The former prison chief whose trial by Cambodia's genocide tribunal is coming to an end was a willing, even enthusiastic, participant in atrocities committed by the Khmer Rouge, prosecutors charged Tuesday.
The prosecution, making its closing arguments, is demanding a lengthy prison term for Kaing Guek Eav, who commanded S-21 prison when the communist group held power in 1975-79, and oversaw the torture and execution there of about 16,000 men, women and children accused of disloyalty.
Some 1.7 million Cambodians died of torture, execution, disease and starvation during the Khmer Rouge's rule, during which the Maoist ideologues emptied cities and forced virtually the entire population to work on farm collectives.
Kaing Guek Eav, also known as Duch (pronounced DOIK), is charged with crimes against humanity, war crimes, murder and torture. He has denied personally killing or torturing the S-21 prisoners, and testified that he acted with reluctance on orders from his superiors, saying he feared for the safely of his family and himself.
"Your honors, when you review the evidence of the accused's efficiency, initiative, dedication, drive, enthusiasm and zeal, there is absolutely no doubt that, as misguided as he was, he was a fully willing participant in these crimes," Australian co-prosecutor William Smith told the U.N.-assisted tribunal.
Smith said no mercy was shown when Duch's friends and former colleagues were brought into the prison. He taught and directed his staff to achieve economies of scale by capturing and killing as many of the regime's enemies as possible.
Survivors of the S-21 have described how they were routinely beaten, received electric shocks, had their toenails torn out, and were waterboarded. Surgeries were performed on detainees without anesthetics.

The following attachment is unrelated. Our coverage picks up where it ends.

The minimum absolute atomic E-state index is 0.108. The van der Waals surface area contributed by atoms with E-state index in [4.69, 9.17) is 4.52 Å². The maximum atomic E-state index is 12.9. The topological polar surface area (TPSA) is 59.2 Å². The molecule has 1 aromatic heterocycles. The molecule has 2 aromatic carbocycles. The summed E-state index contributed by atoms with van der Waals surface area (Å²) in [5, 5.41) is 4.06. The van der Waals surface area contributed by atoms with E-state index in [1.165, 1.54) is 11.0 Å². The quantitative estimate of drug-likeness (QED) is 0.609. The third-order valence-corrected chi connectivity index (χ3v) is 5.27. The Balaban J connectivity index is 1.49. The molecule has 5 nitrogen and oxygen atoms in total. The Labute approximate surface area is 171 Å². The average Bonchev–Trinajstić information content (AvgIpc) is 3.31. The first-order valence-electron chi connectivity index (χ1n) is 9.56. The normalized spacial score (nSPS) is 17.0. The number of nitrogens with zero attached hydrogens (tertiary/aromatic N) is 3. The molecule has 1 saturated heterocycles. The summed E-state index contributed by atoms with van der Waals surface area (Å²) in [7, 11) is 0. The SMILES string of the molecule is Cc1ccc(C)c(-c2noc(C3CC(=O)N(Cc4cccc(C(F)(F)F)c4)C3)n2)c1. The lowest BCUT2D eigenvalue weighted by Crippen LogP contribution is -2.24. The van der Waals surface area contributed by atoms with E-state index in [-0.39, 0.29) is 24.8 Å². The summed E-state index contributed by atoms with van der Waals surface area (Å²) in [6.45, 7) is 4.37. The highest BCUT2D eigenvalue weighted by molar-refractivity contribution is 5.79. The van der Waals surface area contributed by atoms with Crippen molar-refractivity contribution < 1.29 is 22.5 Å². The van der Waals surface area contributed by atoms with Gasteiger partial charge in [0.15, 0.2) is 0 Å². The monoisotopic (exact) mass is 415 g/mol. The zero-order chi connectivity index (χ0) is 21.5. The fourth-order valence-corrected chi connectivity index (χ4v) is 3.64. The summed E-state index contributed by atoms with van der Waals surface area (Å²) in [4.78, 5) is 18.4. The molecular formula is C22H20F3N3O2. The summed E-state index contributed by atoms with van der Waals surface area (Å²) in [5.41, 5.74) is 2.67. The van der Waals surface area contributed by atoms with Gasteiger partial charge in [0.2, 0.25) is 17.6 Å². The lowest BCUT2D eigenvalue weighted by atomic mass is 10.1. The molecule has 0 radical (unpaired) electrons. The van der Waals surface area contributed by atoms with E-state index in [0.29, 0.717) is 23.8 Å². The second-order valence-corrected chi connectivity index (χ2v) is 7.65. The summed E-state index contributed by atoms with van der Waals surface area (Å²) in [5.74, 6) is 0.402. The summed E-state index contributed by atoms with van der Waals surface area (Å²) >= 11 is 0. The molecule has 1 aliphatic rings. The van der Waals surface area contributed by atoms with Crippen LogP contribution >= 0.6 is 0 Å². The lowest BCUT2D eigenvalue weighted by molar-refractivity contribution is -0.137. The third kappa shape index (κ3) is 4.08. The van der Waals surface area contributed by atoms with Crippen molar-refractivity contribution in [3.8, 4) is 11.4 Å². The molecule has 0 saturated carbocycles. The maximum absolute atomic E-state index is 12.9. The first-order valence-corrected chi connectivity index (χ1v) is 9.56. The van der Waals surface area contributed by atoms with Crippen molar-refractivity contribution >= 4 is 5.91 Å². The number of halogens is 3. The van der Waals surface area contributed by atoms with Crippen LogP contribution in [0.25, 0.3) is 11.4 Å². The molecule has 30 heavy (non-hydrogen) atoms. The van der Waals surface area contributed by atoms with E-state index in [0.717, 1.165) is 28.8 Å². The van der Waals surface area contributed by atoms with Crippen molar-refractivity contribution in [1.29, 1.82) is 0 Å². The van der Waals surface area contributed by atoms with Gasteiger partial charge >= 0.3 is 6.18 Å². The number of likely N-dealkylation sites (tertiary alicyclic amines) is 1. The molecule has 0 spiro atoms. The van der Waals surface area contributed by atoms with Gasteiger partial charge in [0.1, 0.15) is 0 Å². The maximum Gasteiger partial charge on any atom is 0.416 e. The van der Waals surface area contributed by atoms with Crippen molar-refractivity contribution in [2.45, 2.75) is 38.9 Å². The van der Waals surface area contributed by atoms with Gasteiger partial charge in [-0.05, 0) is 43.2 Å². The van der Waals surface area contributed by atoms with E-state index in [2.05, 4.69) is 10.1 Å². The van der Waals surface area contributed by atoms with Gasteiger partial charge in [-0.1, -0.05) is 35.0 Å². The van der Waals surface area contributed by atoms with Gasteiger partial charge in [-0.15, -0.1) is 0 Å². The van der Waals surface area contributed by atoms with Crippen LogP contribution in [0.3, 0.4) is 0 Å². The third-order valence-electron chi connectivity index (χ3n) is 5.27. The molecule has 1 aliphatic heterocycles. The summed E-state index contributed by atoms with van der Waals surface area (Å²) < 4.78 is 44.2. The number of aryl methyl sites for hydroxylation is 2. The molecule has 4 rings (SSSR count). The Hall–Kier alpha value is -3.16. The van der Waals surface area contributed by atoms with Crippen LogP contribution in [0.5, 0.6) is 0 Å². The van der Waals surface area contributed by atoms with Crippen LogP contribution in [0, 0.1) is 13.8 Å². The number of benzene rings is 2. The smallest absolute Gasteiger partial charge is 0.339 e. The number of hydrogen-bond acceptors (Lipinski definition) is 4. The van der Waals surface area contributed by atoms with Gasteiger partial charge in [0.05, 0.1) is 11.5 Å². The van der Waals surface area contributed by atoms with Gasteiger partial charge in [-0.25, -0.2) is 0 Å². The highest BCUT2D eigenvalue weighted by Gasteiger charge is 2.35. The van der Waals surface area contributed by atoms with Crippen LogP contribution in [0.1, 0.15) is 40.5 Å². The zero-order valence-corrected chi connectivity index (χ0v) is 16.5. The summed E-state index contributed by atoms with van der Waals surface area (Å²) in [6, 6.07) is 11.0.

Duch's believed in communist and revolutionary ideals and the Khmer Rouge trusted him to carry out the grisliest of orders, said Smith.
"It was clear the accused was proud to receive instructions and was proud to pass them on," he said. "He believed in the party and its ideals."
Dressed in a neatly ironed white shirt and beige trousers, Duch sat passively in the dock, occasionally raising his eyes toward the ceiling and sometimes scratching his chin as prosecutors accused him trying to mislead the court.
If the tribunal finds him guilty, the former schoolteacher faces a maximum penalty of life in prison. Cambodia has no death penalty. Prosecutors did not specify Tuesday how much time he should serve.
"The crimes of which he will stand convicted are of such an extreme seriousness and were committed against so many people that it is inconceivable that anything other than a lengthy sentence of imprisonment should be imposed upon him," Chea Leang, a Cambodian co-prosecutor, told the court.
"He was the personification of ruthless efficiency," she said. "He was totally indifferent to the suffering of the victims. He was the perfect candidate to run S-21."
Spectators at Tuesday's hearing hundreds of schoolchildren and Buddhist monks and nuns in orange and white robes.
The closing arguments will conclude Friday, while a verdict and sentence are expected early next year.
In his testimony, Duch has accepted responsibility for his role in overseeing the prison and asked for forgiveness from victims' families. He also told the court he was ready to accept heavy punishment for his actions.
Duch is the only accused Khmer Rouge leader to acknowledge responsibility for his actions. Four other senior Khmer Rouge leaders are in custody awaiting trial.